A firm makes a critical investment in associates. A legal department makes a similar investment, though without the “associate” title.
Associates spend the first few years learning the ropes and bridging the gap between law school and true client-oriented legal service. At some point, the successful ones will take on significant responsibilities and often move into a partner role.
However, what happens between, say, the third year and the eighth? For example:
- How do they learn to handle responsibility?
- How do they figure out how to manage others?
- Where to they learn to manage their own time to avoid burnout?
- Who trains them to work effectively with clients – not “rainmaking” or business development but the nuts and bolts of strengthening the client relationships you already have?
- What does it mean to contribute to firm profitability (or department budget discipline) beyond simply working lots of hours?
- How do they choose where to focus when they cannot do everything?
Some associates pick up these skills in effect by osmosis – by watching partners, by trying and failing and learning from mistakes, by reading books. Some never pick them up at all, leaving potential on the table both for the firm and in their own careers. Some decide that they hate lawyering when what they really hate is the fact they don’t feel at all in control of what they’re doing.
Sometimes “osmosis” works. Generations of great lawyers have proved that.
But just because it sometimes works doesn’t mean it’s either the effective or the efficient way to go.
All of the skills listed above, and more, are aspects of Legal Project Management. Lexician offers a one-day course (one full day or two half-days) designed specifically for up-and-coming associates and their departmental equivalents.
Most firms don’t just want associates to survive Â these years; they want them to prosper, because that’s how the firm prospers as well, both in the short term and over the decades. Great training in these essential skills – skills not taught in law schools – can help you develop productive and happy associates.
Frequently Asked Questions
Can you customize the programs for our firm or department?
Yes. In fact, we prefer to talk with you about specific needs and will then adjust the programs, without charge, to reflect those needs.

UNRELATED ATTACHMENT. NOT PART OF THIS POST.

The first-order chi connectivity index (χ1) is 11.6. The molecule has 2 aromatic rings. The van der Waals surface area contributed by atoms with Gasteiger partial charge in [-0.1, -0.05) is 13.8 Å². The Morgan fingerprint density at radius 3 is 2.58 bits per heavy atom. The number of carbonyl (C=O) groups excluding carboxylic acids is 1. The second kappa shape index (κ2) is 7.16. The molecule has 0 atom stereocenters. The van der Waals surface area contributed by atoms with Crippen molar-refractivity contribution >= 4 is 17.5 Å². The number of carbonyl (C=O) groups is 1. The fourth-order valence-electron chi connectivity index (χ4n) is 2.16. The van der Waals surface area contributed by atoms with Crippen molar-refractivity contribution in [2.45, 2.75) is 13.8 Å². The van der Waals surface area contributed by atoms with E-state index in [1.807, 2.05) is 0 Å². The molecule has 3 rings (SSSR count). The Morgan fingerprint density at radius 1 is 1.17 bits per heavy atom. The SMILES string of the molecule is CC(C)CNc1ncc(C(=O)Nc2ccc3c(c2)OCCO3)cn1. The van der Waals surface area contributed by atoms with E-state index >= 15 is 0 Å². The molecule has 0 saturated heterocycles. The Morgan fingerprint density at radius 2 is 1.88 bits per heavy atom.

Do our superstars really need this training?
Some associates will become superstars anyway, but even the best will develop faster if they don’t have to reinvent the wheel. In addition, with this training you give a greater percentage of your associates the chance to jump to the top, to move ahead and really make a difference for your firm – and for themselves.
Do you supply handouts?
Yes. A few days before the session, we will provide you with PDF masters for duplication of the slide deck (three to a page, with room to take notes alongside each slide), along with a workbook with exercise worksheets, templates, Â or checklists.
What is the right number of attendees?
The “right” number depends on your needs. While these sessions work with both small and large groups, the exercises are most effective when the attendees can work with each other in “table groups” of four to six (and thus class size depends to some extent on the facilities you select).
Do you provide CLE credit?
We are happy to work with you to provide the materials you need to apply for attendee CLE credit. Our sessions have received credit from numerous state organizations.
What do you charge?
We try to keep our programs affordable. Legal Project Management training may be the highest-ROI (return on investment) learning a firm or department can provide. Please call or email us for specific pricing information.
Do you include copies of your books?
No, but you can order bulk copies at roughly half-price from us to accompany the session.
Is Legal Project Management training just one small aspect of your business?
No. Unlike many of the other trainers and consultants out there, itÂ isÂ our business. All of our training revolves around Legal Project Management and associated skills.